Hmmm… other considerations… well we aren’t the type of people who like new things. By that I mean that we aren’t trade-up-for-the-sake-of-trading-up sort of people. We’ve been living in the same place for 19 years and we’re still driving a 1988 Toyota and a 1989 Isuzu for god’s sake. But why not? They run great, are almost never in the shop, and have been virtually free to drive for the past decade. The point is that we don’t get tired of our vehicles. So I would imagine that we would be the type of people to keep a truck we really liked for a very long time… as long as it didn’t start costing us an arm and a leg every month.
Another concern is that the truck is so old that no matter how good a shape it’s in we won’t be able to lease on with some companies due to equipment age restrictions. Bleh — we don’t care. We are talking right now to a tiny little company that doesn’t care what year the tractor is as long as it runs good. And our ultimate plan is to get our own authority so that shouldn’t be an issue. There’s also the problem of California… bleh — we don’t care about that either. Freight rates are so low in Cali that it doesn’t pay anyway. They can suck it.
Yet more considerations… truck is not pepto-pink which is a good thing. On the other hand, it’s supposed to be dark blue with white fenders, which wouldn’t be our first choice. On yet another hand, we don’t really care about the color when push comes to shove. Hmmm… it’s supposed to have really good tires all around. Also, it’s a 13-speed which we have never driven but I’m sure it will be a piece of cake after a few days. A down-side is that it doesn’t have an APU already installed. That kinda sucks, but you can pick a good one up for around $3k used and have it installed. An up-side is that they are only asking $14.5k which is dirt cheap. Let’s repeat that… they’re only asking $14.5k which means we could buy it and a used trailer for what we were talking about spending on the 2006 Columbia. That’s a pretty good up-side. Also, we could just pay for it so we don’t have to finance anything and pay 15% interest, which is the best they’re offering first-time o/o even if they have good credit.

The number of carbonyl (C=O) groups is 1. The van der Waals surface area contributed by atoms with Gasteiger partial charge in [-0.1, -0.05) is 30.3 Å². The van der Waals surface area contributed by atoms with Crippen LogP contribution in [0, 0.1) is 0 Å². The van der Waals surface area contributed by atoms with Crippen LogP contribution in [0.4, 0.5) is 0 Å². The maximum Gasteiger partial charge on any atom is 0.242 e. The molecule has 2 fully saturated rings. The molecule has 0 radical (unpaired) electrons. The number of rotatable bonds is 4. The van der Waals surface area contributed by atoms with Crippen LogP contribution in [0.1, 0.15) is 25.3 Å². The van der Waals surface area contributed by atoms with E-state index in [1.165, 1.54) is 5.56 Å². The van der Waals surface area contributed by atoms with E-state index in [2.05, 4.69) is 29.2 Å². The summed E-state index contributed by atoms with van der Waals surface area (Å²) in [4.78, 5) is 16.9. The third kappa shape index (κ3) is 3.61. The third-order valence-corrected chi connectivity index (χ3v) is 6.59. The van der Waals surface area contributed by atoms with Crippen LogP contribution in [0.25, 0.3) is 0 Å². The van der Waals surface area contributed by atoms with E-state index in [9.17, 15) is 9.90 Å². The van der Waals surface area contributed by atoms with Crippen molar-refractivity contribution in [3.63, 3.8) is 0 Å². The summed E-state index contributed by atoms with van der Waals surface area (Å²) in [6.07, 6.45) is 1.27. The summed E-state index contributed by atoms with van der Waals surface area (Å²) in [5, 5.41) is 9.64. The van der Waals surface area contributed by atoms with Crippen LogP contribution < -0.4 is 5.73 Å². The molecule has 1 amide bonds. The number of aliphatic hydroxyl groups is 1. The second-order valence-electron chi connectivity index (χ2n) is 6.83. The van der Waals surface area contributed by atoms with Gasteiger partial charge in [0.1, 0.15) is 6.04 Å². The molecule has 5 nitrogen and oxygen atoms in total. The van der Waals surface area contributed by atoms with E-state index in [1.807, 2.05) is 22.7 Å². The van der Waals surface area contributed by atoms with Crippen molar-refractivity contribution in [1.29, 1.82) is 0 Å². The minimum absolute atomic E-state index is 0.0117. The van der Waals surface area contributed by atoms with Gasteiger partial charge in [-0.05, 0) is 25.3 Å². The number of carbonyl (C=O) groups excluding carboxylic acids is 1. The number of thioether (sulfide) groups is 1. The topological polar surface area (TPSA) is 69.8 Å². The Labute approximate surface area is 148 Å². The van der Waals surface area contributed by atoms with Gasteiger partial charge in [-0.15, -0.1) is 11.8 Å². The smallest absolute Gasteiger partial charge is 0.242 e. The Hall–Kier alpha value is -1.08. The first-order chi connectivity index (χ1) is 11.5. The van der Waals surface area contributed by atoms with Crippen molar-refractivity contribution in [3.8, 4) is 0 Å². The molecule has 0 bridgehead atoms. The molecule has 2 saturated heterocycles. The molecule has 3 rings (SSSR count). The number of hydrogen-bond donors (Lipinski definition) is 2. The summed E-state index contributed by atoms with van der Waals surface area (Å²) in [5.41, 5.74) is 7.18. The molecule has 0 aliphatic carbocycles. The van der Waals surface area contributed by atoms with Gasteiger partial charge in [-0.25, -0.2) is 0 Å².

Well that’s pretty much what’s going through our minds at this point. We are going to try to go down there and check the truck out later this week, but before that I need to get with Eddie and Jeffro to find out what else I need to focus on while inspecting the truck. Even though the large-ticket items have already been replaced or overhauled, there are still quite a few parts left on a truck (duh!) and I expect that every one of them will be on the verge of failure. We just need to minimize our exposure to high-cost repairs. I’ll update once we know more.
Here’s the specs for the truck junkies:
2000 Freightliner FLD13264T Classic XL
|Sleeper||Raised Roof Condo|
|Engine Type||12.7 L|
|Check for Over Drive||Yes|
1,050,000 miles with 300k on a P3 Inframe. New tranny. New clutch. Premium interior. Good tires. DOT inspected and ready to roll. Supposed to be dark blue with white fenders but don’t know about the interior color.